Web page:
Tuesday, October 7, 2008

Law and Argument: Part E & Conclusion

E. The Automobile Exception Does Not Apply.

Defense counsel correctly cites the standard set forth in New York v. Belton, 453 U.S. 454, 101 S.Ct. 2860, 69 L.Ed.2d 768 (1981), and adopted by Virginia, for the warrantless search of automobiles. Again, that court held that “...when a policeman has made a lawful custodial arrest of the occupant of an automobile, he may, as a contemporaneous incident of that arrest, search the passenger compartment of that automobile.

The Commonwealth submits that this exception does not apply because when the Virginia Beach Police Department took the Defendants into custody on the Pennsylvania homicide arrest warrants, the vehicle was not immediately searched. The vehicle was driven back to the Virginia Beach Police Department Special Investigations Division by a Virginia Beach Detective where it was subject to an Inventory Search by Virginia Beach Detectives. Furthermore, a search warrant did exist which requested the search and seizure of the Defendants' vehicles for RICO related charges in Virginia Beach.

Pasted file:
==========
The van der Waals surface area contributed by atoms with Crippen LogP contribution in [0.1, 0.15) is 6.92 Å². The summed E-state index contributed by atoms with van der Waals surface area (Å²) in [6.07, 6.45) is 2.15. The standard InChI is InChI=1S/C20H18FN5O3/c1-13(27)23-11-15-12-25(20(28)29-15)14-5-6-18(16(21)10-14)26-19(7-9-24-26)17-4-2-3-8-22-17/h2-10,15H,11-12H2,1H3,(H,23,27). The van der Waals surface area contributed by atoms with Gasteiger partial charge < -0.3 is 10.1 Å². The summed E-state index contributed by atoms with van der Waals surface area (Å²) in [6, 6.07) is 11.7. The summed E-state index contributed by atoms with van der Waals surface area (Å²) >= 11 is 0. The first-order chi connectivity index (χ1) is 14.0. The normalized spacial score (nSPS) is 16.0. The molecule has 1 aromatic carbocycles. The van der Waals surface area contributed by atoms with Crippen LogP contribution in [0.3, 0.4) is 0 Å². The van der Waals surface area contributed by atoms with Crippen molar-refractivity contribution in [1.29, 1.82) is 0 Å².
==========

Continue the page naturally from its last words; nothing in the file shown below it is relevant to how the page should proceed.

The Commonwealth submits that the Virginia Beach Police Department had the authority to stop and apprehend the Defendants based on a valid Pennsylvania arrest warrant. The vehicle was later subject to an inventory search subject to Virginia Beach Police Department policies and regulations. In addition, the Virginia Beach Police Department possessed a valid search warrant for the search and seizure of the Defendants’ vehicle for alleged RICO related violations. Even if the Court were to find that Virginia’s warrant was not valid, Virginia has adopted the “good faith” exception which the Commonwealth submits would apply to the seizure of the Defendants’ vehicle. The items found in the Defendants’ vehicle were properly seized and relevant items were subsequently turned over to the Pennsylvania State Police. The Commonwealth submits that the Defendants’ Motion to Suppress should be denied and dismissed.